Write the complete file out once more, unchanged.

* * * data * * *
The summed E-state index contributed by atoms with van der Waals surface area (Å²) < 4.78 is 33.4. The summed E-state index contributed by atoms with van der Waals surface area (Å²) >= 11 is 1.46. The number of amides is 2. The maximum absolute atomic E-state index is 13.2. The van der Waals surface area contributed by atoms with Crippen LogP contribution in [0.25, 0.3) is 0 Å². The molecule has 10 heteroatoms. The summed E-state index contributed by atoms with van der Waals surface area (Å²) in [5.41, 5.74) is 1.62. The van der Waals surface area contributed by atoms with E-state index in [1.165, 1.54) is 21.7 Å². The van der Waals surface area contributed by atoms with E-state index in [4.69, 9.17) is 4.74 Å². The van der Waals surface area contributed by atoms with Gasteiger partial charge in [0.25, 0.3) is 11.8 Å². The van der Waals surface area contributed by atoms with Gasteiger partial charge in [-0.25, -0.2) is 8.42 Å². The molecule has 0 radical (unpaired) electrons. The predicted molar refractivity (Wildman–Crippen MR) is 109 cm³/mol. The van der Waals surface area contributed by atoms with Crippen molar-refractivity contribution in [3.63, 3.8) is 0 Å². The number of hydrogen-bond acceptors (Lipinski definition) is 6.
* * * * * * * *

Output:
The summed E-state index contributed by atoms with van der Waals surface area (Å²) < 4.78 is 33.4. The summed E-state index contributed by atoms with van der Waals surface area (Å²) >= 11 is 1.46. The number of amides is 2. The maximum absolute atomic E-state index is 13.2. The van der Waals surface area contributed by atoms with Crippen LogP contribution in [0.25, 0.3) is 0 Å². The molecule has 10 heteroatoms. The summed E-state index contributed by atoms with van der Waals surface area (Å²) in [5.41, 5.74) is 1.62. The van der Waals surface area contributed by atoms with E-state index in [1.165, 1.54) is 21.7 Å². The van der Waals surface area contributed by atoms with E-state index in [4.69, 9.17) is 4.74 Å². The van der Waals surface area contributed by atoms with Gasteiger partial charge in [0.25, 0.3) is 11.8 Å². The van der Waals surface area contributed by atoms with Gasteiger partial charge in [-0.25, -0.2) is 8.42 Å². The molecule has 0 radical (unpaired) electrons. The predicted molar refractivity (Wildman–Crippen MR) is 109 cm³/mol. The van der Waals surface area contributed by atoms with Crippen molar-refractivity contribution in [3.63, 3.8) is 0 Å². The number of hydrogen-bond acceptors (Lipinski definition) is 6.